She’s written a number of books, including her newest release, MIND GAMES. Let’s learn more about M.J. the writer, and her books.
JC: What made the “girl next door” start writing suspense stories?
MJ: I’d always been a big fan of mysteries and then discovered suspense, and I was hooked. The suspense novels were gritty reads. I was riveted when the author took me into the victim’s and antagonist’s minds, and I loved the thrill of the chase and pulse pounding action and obstacles the protagonist(s) faced.
JC: Yes, that kind of excitement makes for wonderful page-turner reading. But, going from reader to writer isn’t easy. Where do your story ideas come from?
MJ: Mostly from dreams. I’m a deep sleeper, even if I only get 5 to 6 hours, I sleep hard. I dream in color and it’s like watching a movie. Some nights I wake up in a panic with my heart pounding, and on the rare occasion, I’ve also been jolted awake by tears. There are times when the dream feels so real it takes me a few seconds to realize it was only just a dream! Like most authors I’ve got pens and notepads scattered about my house. I reach for pen and paper, not bothering with the lights, and write down everything left over from the dream.
JC: Wow! Your dreams sound wonderful. I don’t think I’ve ever dreamt like that. I usually wake up wondering what was going on and wishing I could replay it. I noticed that animals play a role in your stories. I love it when authors talk about the animals in their characters’s lives—not doing unanimal-like things, such as talking, but acting like animals. Tell us about the dogs in your books.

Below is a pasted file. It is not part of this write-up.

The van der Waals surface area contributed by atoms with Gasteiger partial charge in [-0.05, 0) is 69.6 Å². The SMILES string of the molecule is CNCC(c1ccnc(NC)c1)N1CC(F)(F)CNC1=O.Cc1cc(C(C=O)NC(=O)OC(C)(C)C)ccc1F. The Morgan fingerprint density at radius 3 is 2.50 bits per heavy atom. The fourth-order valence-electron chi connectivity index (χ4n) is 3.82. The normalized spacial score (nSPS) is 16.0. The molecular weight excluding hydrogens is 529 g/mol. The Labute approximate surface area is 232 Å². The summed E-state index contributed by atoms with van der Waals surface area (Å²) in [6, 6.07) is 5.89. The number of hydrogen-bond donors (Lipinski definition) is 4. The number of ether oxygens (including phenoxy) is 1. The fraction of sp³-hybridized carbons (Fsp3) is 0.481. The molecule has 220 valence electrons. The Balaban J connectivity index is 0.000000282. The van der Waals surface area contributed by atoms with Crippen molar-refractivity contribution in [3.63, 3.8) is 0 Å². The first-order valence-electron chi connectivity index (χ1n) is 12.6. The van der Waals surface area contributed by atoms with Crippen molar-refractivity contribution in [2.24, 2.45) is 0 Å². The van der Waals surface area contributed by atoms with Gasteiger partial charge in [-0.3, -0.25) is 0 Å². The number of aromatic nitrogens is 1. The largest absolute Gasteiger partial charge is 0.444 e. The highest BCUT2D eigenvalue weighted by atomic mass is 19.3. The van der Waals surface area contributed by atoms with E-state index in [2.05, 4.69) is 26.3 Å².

MJ: I’m also a fan of books with dogs in them just behaving like dogs. I have three big dogs and each one has a unique personality and intelligence. That might have also been my natural inclination to write a dog in some of my novels.
King showed up in Haunting Lyric a novel that hasn’t been released yet. He’s an Eskimo dog bred for the harshest of weather conditions but living in the desert in the fictitious town of Chillicothe, Arizona. He’s very protective of his owner Lyric, a woman on the run from a cult with dangerous practices. He puts his own life on the line to keep her safe from the Serpentariuns. Lyric is a real loner, no family, no friends, and no place to call home. She’s tough but confides in King, making it easier to showcase her vulnerability. I felt like she needed a dog to help soften her a bit.
Jupiter is a Doberman, featured in all four books of the Last Cold Case series. Last Summer’s Evil the first book releases later this year with Muse It Up Publishing. Homicide detective, Rachel Hood and FBI agent, Nick Draven solve crimes and catch criminals with Jupiter on the scene. Jupiter has a special connection to Hood and will do whatever it takes to keep her out of harm’s way.
JC: Those dogs sound like great “characters.” My mystery series has two cats and they, too, play important roles. I believe animals are a skillful way to show character. It sounds as if you’ve done that well with King and Lyric as well as with Jupiter.
Now, back to you. I noted on your website that you work in financial services. I’m assuming full-time. When do you carve out time to write? And what kind of writing goals do you set for yourself?